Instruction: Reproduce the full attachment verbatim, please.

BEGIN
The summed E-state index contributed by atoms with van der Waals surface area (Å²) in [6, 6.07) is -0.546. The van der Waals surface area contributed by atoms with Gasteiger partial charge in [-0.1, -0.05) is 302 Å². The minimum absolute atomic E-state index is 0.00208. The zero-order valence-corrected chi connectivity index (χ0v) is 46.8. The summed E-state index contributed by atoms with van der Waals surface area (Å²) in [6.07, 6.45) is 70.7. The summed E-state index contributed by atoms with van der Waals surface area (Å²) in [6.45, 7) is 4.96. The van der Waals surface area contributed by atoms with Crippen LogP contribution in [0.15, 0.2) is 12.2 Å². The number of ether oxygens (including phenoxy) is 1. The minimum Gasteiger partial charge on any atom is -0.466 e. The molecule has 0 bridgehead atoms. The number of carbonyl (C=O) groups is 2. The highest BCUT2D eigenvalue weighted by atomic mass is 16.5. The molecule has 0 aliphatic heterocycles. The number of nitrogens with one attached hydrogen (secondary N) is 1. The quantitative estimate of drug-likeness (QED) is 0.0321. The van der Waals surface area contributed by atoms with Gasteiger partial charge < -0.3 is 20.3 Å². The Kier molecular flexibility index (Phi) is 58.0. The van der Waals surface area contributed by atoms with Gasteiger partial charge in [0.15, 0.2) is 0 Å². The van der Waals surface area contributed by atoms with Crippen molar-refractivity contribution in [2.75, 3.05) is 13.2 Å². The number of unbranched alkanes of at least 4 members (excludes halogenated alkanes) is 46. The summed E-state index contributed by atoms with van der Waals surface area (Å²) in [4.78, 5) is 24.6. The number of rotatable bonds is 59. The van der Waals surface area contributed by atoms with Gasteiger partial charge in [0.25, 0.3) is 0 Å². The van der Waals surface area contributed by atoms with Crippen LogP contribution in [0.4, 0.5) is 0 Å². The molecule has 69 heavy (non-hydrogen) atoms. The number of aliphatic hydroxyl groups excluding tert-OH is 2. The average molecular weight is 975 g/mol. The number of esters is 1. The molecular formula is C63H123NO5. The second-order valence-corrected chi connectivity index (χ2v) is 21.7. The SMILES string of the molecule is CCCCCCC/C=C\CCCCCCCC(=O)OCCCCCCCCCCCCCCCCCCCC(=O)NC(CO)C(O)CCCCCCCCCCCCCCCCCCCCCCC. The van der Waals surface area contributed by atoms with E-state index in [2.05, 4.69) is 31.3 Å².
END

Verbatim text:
The summed E-state index contributed by atoms with van der Waals surface area (Å²) in [6, 6.07) is -0.546. The van der Waals surface area contributed by atoms with Gasteiger partial charge in [-0.1, -0.05) is 302 Å². The minimum absolute atomic E-state index is 0.00208. The zero-order valence-corrected chi connectivity index (χ0v) is 46.8. The summed E-state index contributed by atoms with van der Waals surface area (Å²) in [6.07, 6.45) is 70.7. The summed E-state index contributed by atoms with van der Waals surface area (Å²) in [6.45, 7) is 4.96. The van der Waals surface area contributed by atoms with Crippen LogP contribution in [0.15, 0.2) is 12.2 Å². The number of ether oxygens (including phenoxy) is 1. The minimum Gasteiger partial charge on any atom is -0.466 e. The molecule has 0 bridgehead atoms. The number of carbonyl (C=O) groups is 2. The highest BCUT2D eigenvalue weighted by atomic mass is 16.5. The molecule has 0 aliphatic heterocycles. The number of nitrogens with one attached hydrogen (secondary N) is 1. The quantitative estimate of drug-likeness (QED) is 0.0321. The van der Waals surface area contributed by atoms with Gasteiger partial charge < -0.3 is 20.3 Å². The Kier molecular flexibility index (Phi) is 58.0. The van der Waals surface area contributed by atoms with Gasteiger partial charge in [0.15, 0.2) is 0 Å². The van der Waals surface area contributed by atoms with Crippen molar-refractivity contribution in [2.75, 3.05) is 13.2 Å². The number of unbranched alkanes of at least 4 members (excludes halogenated alkanes) is 46. The summed E-state index contributed by atoms with van der Waals surface area (Å²) in [4.78, 5) is 24.6. The number of rotatable bonds is 59. The van der Waals surface area contributed by atoms with Gasteiger partial charge in [0.25, 0.3) is 0 Å². The van der Waals surface area contributed by atoms with Crippen LogP contribution in [0.4, 0.5) is 0 Å². The molecule has 69 heavy (non-hydrogen) atoms. The number of aliphatic hydroxyl groups excluding tert-OH is 2. The average molecular weight is 975 g/mol. The number of esters is 1. The molecular formula is C63H123NO5. The second-order valence-corrected chi connectivity index (χ2v) is 21.7. The SMILES string of the molecule is CCCCCCC/C=C\CCCCCCCC(=O)OCCCCCCCCCCCCCCCCCCCC(=O)NC(CO)C(O)CCCCCCCCCCCCCCCCCCCCCCC. The van der Waals surface area contributed by atoms with E-state index in [2.05, 4.69) is 31.3 Å².